Since the Court decided the Apprendi case twelve years ago, various combinations of Justices have adhered to it, and sometimes expanded its reach.  But the Court had never extended it beyond enhancement of the maximum sentences that a legislature had laid down.    Justice Breyer, whose former leadership of the U.S. Sentencing Commission had made him at least a skeptic about Apprendi, but Alleyne’s public defender lawyers had pointed out in their new petition that Breyer had made comments in 2010 — when the Court was considering United States v. O’Brien — that the time may have come to revisit the Harris precedent.

The new petition argued: “Justice Breyer and the four dissenting Justices in Harris were correct in perceiving the logical and practical inconsistency of the plurality’s position.  A strict distinction between maximum and mandatory minimum sentences cannot be reconciled with the rule of Apprendi that the Constitution’s indictment, jury, and proof guarantees apply to all ‘facts that increase the prescribed range of penalties to which a criminal defendant is exposed.'”

In urging the Court not to reopen the issue of Harris‘s validity, the Solicitor General argued that the Court should adhere to that precedent, especially because judges, prosecutors, and defense lawyers have relied on the distinction, and it would be seriously disruptive to change the constitutional rule now.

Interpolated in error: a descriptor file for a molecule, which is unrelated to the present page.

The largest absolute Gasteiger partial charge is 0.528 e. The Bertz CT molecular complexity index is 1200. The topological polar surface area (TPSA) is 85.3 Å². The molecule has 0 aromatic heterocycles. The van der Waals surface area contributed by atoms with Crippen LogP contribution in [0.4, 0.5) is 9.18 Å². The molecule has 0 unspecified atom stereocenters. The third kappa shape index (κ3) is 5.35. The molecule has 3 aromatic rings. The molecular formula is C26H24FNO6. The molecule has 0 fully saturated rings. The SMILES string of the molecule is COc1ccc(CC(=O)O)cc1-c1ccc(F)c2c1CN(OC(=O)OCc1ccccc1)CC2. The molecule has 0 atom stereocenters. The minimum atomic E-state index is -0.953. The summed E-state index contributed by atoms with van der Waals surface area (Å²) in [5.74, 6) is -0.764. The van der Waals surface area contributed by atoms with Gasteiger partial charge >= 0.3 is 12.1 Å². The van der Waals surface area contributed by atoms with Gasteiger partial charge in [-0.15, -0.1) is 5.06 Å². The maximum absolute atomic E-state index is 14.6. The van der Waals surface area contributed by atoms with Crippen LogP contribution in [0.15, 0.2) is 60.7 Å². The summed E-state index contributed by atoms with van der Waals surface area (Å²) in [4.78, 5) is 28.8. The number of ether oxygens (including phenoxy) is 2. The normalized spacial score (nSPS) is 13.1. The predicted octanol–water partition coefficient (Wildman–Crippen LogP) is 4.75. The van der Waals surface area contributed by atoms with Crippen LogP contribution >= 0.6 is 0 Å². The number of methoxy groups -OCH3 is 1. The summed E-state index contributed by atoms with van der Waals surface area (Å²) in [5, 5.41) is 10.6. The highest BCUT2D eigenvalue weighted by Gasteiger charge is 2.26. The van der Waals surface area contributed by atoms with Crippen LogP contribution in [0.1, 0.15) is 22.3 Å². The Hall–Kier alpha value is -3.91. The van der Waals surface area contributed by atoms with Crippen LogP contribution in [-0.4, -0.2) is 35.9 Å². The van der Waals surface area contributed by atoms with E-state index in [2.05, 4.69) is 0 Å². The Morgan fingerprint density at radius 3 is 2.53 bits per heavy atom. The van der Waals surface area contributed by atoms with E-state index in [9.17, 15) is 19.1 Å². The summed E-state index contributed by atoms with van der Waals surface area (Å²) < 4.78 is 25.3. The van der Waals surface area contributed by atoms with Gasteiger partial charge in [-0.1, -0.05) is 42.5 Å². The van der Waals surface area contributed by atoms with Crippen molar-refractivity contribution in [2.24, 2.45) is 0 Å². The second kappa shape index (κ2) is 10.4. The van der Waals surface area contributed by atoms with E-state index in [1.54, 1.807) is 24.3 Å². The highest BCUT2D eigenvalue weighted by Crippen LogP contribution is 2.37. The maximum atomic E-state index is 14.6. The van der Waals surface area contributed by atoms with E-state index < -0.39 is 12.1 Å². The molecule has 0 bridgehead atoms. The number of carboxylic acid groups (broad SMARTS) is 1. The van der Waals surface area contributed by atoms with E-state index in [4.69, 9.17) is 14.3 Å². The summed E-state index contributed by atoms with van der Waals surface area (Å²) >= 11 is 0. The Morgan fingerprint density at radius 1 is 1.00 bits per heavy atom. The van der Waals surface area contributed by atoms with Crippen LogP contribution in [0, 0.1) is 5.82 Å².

In the Alleyne case, the accused was convicted of one count of robbery affecting interstate commerce, because the robbery occurred as a store manager was carrying deposits to a bank, and one count of using a gun during a crime of violence.  He received a forty-six-month sentence on the robbery charge.  The prosecutors also had charged Alleyne with brandishing a firearm during the robbery.  Even though the jury concluded that Alleyne had not done so, the trial judge ruled that Alleyne should have foreseen that his accomplice would brandish a gun during the robbery, so he had to be punished for that himself.  The judge then imposed an added eighty-four months of sentence on top of the forty-six months — as required under the federal law that imposes a mandatory minimum sentence for brandishing a gun.

Alleyne’s lawyer at the trial had conceded that the Harris decision did treat brandishing a gun as a sentencing factor, not as an element of the crime, the defense lawyer argued that Harris was inconsistent with Apprendi and later sentencing cases.   The judge rejected that challenge, but commented in imposing the added sentence that “I don’t like being the reverser of juries.”  The judge said that he had to countermand the jury finding that Alleyne did not brandish a gun because the Harris precedent gave him no choice.

The Justices are expected to hold argument on the Alleyne case either in January or February.

 

Posted in Alleyne v. U.S., Featured, Merits Cases

Recommended Citation: Lyle Denniston, Another revolution on sentencing?, SCOTUSblog (Oct. 5, 2012, 3:44 PM), http://www.scotusblog.com/2012/10/another-revolution-on-sentencing/